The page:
Born in Lurgan Township, Franklin County on June 17, 1741, Samuel was the son of County Antrim, Ireland immigrant Charles Maclay and the former Mary Templeman. He was the brother of Pennsylvania’s first U.S. senator and cofounder of the Republican (Jeffersonian) nominating caucus, William Maclay. Educated by the Rev. Francis Alison, Samuel moved with his family to Northumberland County, where he and William embarked on their equally illustrious judicial and political careers after working as surveyors. At age 23, William appointed Samuel one of several chain carriers who laid the original lines of Northumberland County, inclusive of the boundaries of today’s Snyder County. Samuel carved out a tract for himself in 1769 and built a farmstead in Buffalo Township, Snyder County, near the old Driesbach Church.
Receiving additional acreage in Harris’s Ferry (Harrisburg), Samuel’s growing prominence attracted the attention of the town’s founders, the Harris family, especially Elizabeth Harris Plunkett, who Samuel married on November 10, 1773. Miss Plunkett was the granddaughter of John Harris, the Susquehanna River-town’s pioneer settler.
On May 11, 1774, Maclay served on a Northumberland County committee, charged with the task of selecting delegates for a “proposed (continental) congress,” to debate the recent controversial actions of the Crown. A member of the Northumberland Committee of Safety, he ultimately served as a lieutenant colonel during the Revolutionary War; was elected as a member of the Pennsylvania Assembly, 1787-1789, and in 1790, received an executive appointment to consider the feasibility of creating transportation routes via the state’s northwestern streams, in preparation for construction of the Pennsylvania Canal system.
Maclay later studied law and became an associate judge in Franklin County from 1792 to 1795, represented Northumberland in the Fourth Congress during the latter year, and in 1797, served in the state house of representatives. Samuel became a passionate “Jefferson man” and a supporter of the French Revolution.
Maclay served in the state Senate from 1798 through 1803; was Senate Speaker in 1801 at age 62; and U.S. Senator on December 14, 1802, serving through 1809. Maclay’s election, however, represented one of high intrigue, since he indicated his desire to remain a seated state Senator until March 1803, the time at which he would legally take his seat as U.S. Senator. The irony involved Maclay’s earlier sponsorship of the incompatibility of office act, that prevented a Pennsylvania legislator from remaining seated, upon election to federal office. After a huge disagreement in chambers, Maclay served as he had wished.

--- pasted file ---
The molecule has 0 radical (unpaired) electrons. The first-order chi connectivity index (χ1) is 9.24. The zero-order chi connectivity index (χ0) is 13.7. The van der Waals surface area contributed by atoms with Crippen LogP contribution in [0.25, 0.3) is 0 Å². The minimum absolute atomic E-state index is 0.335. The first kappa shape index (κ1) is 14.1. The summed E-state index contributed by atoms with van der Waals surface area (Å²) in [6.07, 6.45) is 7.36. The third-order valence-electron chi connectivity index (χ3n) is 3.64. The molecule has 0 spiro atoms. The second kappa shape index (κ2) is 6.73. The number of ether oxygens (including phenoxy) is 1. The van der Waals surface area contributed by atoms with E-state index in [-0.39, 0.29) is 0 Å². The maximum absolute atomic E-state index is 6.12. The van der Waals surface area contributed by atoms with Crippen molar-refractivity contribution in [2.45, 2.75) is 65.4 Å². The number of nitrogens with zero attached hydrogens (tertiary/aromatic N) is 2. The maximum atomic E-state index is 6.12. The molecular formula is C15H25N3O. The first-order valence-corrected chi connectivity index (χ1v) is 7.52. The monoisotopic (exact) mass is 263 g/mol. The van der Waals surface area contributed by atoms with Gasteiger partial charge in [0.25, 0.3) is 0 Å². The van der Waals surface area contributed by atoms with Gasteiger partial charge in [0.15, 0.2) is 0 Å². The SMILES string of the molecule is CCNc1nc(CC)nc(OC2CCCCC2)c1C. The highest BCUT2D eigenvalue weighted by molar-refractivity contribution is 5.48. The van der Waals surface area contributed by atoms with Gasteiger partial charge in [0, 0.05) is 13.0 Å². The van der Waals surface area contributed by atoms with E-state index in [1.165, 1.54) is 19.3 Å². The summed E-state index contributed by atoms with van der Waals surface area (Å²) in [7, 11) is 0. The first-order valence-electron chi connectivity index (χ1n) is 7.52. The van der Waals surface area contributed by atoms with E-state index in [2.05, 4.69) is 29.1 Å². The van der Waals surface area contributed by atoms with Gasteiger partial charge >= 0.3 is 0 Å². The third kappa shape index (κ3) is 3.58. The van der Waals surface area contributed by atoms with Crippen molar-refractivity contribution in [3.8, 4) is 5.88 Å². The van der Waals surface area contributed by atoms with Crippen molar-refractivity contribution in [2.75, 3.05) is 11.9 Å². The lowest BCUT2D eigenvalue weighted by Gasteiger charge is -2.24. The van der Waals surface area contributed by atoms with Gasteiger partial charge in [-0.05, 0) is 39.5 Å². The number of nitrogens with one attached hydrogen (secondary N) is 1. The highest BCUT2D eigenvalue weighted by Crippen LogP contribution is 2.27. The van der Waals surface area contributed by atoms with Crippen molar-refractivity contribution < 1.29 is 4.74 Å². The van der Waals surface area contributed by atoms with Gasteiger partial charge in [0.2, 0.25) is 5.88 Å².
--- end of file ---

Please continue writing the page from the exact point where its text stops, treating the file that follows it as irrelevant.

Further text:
Maclay promoted Jeffersonian causes, especially democratization of the court system; repeal of former President Adams’ Judiciary Act of 1801; increased power for county justices (repeal of the Twenty-Dollar Act); curtailment of the political patronage system; and deliberated as Senate Judge over arch-enemy Judge Alexander Addison’s impeachment.
After Maclay’s last year in the U.S. Senate, 1809, he retired from public life. The Senator was remarkably humble. Similar to his brother, William, Samuel abhorred ostentation. Historian Charles Snyder relates an incident involving the senator’s purchase of a handsome coach, used only once before permanently retired to the stable. Maclay apparently felt guilty about driving the overly aristocratic carriage to church. Senator Maclay stands with his brother and Robert Whitehill as the quintessential backcountry individualist and a passionate Jeffersonian Republican. Those two characteristics merged to form a solid building block in the foundation of the Pennsylvania democracy. The Honorable Samuel Maclay died in Buffalo Township, Union County on October 5, 1811.
Charles M. Snyder, Union County, Pennsylvania: A Celebration of History (Lewisburg: Union County Historical Society, 2000), 14; Edgar S. Maclay, The Maclays of Lurgan (Brooklyn, NY: Edgar Stanton Maclay, 1889), 17; Snyder, 22-23. NOTE PHOTO: His memorial stands close to his home at the Driesbach Church.